Why Google is seen as invulnerable and Apple as merely hard to kill

Though it may slowly be changing, Google has enjoyed incredibly good public and market sentiment for the last few years while Apple has seen itself beset by doomsayers. Horace Dediu has taken a crack at explaining just why that is, and why it might not be entirely bad for Apple. Asymco:

I suspect the absence of scrutiny comes from Google being seen as an analogy of the Internet itself. We don't question the survival of the Internet so we don't question the survival of Google — its backbone, its index, and its pervasive ads which, somehow, keep the lights on. We believe Google is infrastructure. We don't dwell on whether electric grids are vulnerable, or supplies of fuel, or the weather(!)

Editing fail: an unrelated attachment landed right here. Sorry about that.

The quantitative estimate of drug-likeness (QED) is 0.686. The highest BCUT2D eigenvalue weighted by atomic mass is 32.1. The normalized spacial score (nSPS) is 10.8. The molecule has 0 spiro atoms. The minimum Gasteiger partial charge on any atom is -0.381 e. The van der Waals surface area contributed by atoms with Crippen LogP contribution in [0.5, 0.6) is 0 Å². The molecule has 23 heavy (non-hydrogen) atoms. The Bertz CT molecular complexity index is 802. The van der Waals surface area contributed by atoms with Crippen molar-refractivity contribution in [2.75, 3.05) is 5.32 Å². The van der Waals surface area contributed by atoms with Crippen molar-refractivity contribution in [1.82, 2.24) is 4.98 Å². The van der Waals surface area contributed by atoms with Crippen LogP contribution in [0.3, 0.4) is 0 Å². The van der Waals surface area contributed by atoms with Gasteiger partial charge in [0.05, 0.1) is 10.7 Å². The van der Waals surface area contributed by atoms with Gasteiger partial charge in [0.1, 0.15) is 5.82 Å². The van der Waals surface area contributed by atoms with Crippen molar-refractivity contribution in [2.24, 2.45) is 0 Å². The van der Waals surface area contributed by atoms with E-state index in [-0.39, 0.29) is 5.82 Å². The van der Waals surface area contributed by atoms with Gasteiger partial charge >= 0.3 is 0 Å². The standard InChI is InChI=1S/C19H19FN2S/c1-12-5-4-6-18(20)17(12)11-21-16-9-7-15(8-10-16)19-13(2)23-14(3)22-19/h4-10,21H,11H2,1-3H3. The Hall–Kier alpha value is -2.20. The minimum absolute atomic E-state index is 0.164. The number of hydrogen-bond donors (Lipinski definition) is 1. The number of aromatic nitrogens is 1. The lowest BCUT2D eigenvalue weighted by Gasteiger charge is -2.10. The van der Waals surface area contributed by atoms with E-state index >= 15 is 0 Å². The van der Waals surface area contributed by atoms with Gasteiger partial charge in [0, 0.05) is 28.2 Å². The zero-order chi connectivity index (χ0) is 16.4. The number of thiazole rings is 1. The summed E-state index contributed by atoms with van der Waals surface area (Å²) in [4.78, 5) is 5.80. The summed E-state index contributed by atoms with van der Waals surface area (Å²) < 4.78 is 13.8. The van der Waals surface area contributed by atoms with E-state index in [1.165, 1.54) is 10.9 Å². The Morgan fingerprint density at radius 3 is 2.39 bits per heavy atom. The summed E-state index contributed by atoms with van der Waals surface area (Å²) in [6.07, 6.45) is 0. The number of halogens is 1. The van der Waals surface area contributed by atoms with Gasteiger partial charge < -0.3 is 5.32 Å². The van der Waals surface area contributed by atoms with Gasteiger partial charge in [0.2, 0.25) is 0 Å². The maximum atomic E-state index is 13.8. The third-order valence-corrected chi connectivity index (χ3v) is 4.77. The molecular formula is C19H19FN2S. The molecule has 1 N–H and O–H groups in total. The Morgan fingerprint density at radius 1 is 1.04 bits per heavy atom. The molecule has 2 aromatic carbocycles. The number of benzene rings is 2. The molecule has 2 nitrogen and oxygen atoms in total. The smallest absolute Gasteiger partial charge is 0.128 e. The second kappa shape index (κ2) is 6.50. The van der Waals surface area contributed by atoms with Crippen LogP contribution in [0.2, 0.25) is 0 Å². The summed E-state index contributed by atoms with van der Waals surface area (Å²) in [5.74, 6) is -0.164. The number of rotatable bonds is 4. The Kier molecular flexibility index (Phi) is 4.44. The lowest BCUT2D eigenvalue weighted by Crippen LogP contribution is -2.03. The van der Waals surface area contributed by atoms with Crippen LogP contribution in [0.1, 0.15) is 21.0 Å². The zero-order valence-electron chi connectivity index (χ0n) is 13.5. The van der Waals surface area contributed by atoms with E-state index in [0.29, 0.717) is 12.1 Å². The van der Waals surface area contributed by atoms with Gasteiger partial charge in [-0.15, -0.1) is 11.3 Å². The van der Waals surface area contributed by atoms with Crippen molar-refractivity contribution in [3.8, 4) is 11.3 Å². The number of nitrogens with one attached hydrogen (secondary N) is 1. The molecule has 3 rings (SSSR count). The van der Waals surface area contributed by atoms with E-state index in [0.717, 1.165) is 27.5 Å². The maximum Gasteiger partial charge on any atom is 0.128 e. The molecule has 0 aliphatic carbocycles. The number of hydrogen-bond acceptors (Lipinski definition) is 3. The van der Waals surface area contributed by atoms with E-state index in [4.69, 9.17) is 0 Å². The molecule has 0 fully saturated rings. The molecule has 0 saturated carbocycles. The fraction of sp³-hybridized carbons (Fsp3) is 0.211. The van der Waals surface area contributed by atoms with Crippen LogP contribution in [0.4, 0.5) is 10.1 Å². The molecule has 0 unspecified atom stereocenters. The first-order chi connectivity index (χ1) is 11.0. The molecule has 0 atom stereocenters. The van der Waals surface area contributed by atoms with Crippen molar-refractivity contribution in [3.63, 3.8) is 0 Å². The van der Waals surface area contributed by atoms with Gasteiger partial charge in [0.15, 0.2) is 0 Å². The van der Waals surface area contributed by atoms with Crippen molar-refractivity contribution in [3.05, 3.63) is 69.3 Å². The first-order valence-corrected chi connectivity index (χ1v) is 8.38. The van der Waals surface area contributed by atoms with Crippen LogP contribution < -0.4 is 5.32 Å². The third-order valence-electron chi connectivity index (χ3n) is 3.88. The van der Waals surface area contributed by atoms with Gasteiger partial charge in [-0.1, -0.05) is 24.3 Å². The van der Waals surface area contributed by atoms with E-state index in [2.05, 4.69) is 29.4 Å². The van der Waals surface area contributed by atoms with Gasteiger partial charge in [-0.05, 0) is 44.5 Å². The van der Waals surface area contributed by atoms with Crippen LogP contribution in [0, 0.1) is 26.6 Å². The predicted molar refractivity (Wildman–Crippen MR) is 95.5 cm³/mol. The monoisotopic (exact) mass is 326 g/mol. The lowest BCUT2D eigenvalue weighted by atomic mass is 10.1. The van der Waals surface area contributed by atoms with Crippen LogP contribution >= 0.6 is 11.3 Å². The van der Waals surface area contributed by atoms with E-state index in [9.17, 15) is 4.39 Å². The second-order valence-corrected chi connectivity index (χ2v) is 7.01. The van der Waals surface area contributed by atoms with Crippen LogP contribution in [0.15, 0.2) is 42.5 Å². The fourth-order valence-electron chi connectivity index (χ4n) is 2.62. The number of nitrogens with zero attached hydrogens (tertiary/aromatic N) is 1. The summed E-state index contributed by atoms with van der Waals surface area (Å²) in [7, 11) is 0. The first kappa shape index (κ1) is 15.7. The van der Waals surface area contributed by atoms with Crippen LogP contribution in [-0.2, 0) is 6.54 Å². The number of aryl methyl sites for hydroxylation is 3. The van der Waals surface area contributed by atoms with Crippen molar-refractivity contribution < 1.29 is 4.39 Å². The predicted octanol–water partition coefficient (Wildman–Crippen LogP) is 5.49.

Apple is treated like a movie studio, where blockbusters are expected and perception holds they're only ever one flop away from oblivion. Google is treated like entertainment, where no matter the fortunes of any specific element, the thing itself has and always will endure. Until it doesn't.

Is perception really reality, however, or at a certain point does the string of successes Apple has put together, and the value they've created have to transcend the base fears of media and market? In other words, at what point is Apple itself successful enough that Wall Street and its journals start treating it the same as Amazon, Google, and other, less historically profitable businesses?